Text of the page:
There is an ongoing debate, regarding the topic of the unavoidable versus the avoidable pressure injury as evidenced by a growing body of literature. The National Pressure Injury Advisory Panel (NPIAP) has conducted two consensus conferences on this topic, the first in 2010 and the second in 2014. In the publication of the proceedings from the 2014 event, it was noted that the threshold for consensus was set at 80%. A total of 15 Consensus Statements were generated, and the final consensus statement was ‘Unavoidable pressure injuries do occur’ with an affirmative response rate of 95% by organizational representatives and 100% by the audience. Stakeholders from various care settings, whose clinical practice focused on pressure injury prevention and treatment, were sourced, and there were 25 interprofessional organizational representatives present. I had the opportunity to attend both of these events and participate in the consensus process. This issue, along with the associated body of literature, is relevant to a recent case review that I am conducting.
According to a position paper by the WOCN Society, an unavoidable pressure injury can develop even if the provider evaluated the individual’s clinical condition and pressure injury risk factors, defined and implemented interventions consistent with individual needs, goals, and recognized standards of practice, monitored and evaluated the impact of the interventions, and revised the approaches as appropriate (WOCN Society, 2017). In some cases, pressure injuries are unavoidable due to the overwhelmingly high magnitude and severity of risk or when preventive measures are either contraindicated or inadequate given the magnitude and severity of risk (Edsburg et al., 2014).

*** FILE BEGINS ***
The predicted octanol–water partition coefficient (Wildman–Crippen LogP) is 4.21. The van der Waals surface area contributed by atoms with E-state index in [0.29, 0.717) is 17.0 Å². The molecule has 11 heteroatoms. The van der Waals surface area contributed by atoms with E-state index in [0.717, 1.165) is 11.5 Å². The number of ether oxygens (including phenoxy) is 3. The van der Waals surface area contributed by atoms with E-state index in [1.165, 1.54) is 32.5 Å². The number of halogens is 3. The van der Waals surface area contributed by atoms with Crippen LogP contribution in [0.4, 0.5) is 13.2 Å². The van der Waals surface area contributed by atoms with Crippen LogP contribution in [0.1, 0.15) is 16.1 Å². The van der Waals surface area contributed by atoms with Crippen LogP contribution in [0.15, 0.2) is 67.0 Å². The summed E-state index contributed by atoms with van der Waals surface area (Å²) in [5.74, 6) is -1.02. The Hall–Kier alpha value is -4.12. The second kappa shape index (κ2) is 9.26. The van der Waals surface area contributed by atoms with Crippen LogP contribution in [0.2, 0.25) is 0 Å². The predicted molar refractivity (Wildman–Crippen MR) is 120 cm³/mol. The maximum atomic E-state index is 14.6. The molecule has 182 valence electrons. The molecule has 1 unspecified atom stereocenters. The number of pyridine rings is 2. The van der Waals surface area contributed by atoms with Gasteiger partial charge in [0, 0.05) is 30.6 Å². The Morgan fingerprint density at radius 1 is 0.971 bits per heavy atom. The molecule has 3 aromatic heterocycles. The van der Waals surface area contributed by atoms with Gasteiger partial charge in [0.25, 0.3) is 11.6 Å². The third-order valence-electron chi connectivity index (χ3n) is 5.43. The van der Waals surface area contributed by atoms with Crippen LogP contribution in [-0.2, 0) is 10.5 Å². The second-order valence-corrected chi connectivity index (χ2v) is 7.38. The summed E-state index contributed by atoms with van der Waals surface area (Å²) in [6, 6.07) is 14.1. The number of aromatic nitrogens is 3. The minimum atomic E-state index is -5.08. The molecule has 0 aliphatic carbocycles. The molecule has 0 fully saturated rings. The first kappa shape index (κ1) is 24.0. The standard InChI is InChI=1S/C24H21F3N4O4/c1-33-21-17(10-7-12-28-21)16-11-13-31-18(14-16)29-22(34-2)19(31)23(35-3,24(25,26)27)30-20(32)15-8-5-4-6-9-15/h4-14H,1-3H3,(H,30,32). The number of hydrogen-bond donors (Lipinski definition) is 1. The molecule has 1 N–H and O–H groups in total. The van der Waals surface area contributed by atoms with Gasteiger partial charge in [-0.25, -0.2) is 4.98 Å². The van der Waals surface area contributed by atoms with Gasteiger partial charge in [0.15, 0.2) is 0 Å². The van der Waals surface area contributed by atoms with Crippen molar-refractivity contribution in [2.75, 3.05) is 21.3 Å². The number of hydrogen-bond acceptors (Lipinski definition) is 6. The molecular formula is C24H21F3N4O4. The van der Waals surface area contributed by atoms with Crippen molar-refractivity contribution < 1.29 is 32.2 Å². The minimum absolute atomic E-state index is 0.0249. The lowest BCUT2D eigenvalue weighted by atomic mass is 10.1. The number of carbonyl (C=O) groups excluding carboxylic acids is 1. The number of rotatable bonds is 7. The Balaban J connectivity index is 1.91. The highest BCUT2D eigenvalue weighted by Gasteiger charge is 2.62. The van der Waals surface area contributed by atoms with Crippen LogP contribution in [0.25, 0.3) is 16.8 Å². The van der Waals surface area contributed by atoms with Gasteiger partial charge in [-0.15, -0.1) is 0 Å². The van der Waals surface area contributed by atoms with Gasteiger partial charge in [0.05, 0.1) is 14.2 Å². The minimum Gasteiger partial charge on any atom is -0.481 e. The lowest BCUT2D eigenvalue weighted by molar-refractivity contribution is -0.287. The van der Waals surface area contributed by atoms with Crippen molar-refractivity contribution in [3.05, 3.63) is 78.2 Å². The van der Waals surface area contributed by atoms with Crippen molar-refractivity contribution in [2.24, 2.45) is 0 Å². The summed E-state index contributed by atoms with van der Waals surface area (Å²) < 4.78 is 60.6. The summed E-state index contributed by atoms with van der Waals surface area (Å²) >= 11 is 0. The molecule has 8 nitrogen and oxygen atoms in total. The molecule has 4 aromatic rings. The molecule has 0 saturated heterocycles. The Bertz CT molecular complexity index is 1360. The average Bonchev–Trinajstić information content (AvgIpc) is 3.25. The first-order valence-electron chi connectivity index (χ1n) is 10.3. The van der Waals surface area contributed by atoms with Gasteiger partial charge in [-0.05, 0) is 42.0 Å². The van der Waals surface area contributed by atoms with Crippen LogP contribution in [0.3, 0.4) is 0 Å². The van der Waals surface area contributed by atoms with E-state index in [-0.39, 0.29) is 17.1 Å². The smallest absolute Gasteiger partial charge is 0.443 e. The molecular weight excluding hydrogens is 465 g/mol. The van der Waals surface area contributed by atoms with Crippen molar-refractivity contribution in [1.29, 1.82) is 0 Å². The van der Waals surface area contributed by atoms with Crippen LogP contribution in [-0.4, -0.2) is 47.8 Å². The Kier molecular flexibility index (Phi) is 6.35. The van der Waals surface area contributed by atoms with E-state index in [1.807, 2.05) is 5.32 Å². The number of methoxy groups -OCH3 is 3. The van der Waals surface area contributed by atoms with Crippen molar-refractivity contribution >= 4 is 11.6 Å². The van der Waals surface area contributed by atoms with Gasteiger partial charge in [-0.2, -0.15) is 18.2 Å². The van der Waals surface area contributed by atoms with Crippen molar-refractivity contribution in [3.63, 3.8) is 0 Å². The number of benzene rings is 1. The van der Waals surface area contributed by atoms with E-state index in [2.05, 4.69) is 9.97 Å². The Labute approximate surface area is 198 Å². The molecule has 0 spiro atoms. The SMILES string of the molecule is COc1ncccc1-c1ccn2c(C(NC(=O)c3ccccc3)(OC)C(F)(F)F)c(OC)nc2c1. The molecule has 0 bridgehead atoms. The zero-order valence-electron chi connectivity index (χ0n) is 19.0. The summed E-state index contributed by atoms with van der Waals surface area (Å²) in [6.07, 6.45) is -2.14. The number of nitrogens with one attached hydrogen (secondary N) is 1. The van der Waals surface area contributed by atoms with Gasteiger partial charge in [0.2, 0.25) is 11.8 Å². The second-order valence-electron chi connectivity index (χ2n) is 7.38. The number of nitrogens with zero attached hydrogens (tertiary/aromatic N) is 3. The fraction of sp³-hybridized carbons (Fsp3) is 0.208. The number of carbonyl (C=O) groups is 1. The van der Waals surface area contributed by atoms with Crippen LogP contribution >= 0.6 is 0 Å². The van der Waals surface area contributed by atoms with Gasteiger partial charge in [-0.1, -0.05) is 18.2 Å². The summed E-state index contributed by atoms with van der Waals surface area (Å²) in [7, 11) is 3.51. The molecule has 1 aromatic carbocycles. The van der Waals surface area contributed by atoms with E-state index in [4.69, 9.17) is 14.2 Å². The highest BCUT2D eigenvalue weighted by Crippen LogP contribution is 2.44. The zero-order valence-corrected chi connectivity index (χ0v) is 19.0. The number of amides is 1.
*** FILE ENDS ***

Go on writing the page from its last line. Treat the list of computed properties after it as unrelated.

Both intrinsic and extrinsic risk factors can impact the determination of unavoidability. Intrinsic factors include impaired tissue oxygenation/cardiopulmonary dysfunction, hypovolemia, anasarca, sensory impairment, multiorgan dysfunction syndrome, critically ill/injured status, and body habitus. Extrinsic factors include immobility, head-of-bed elevation, nutrition, and facility length of stay. This brief list only scratches the surface, and each factor deserves its own thorough investigation. Despite the delivery of nursing care based on best practices and the involvement of a comprehensive interprofessional team, pressure injuries can still occur, leading to significant legal and regulatory implications.
According to CMS, “Unavoidable” means that the resident developed a pressure ulcer even though the facility had evaluated the resident’s clinical condition and pressure ulcer risk factors; defined and implemented interventions that are consistent with resident needs, goals, and recognized standards of practice; monitored and evaluated the impact of the interventions; and revised the approaches as
I highly recommend that you seek out and review the aforementioned papers if you are analyzing cases involving liability associated with pressure injuries. If you would like to continue this conversation, please provide a comment, and I would be more than happy to engage in an ongoing dialogue.
Edsberg, Laura E., Diane Langemo, Mona Mylene Baharestani, Mary Ellen Posthauer, and Margaret Goldberg. “Unavoidable Pressure Injury: State of the Science and Consensus Outcomes.” Journal of Wound, Ostomy & Continence Nursing 41, no. 4 (July 2014): 313–34. https://doi.org/10.1097/WON.0000000000000050.
Schmitt et al. “WOCN Society Position Paper Avoidable Versus Unavoidable Pressure Ulcers/Injuries.” Journal of Wound Ostomy & Continence Nursing 44, no.5 (September/October 2017): 458-468.
42CFR 483.25.c F314 Definitions: Avoidable/Unavoidable Pressure Ulcers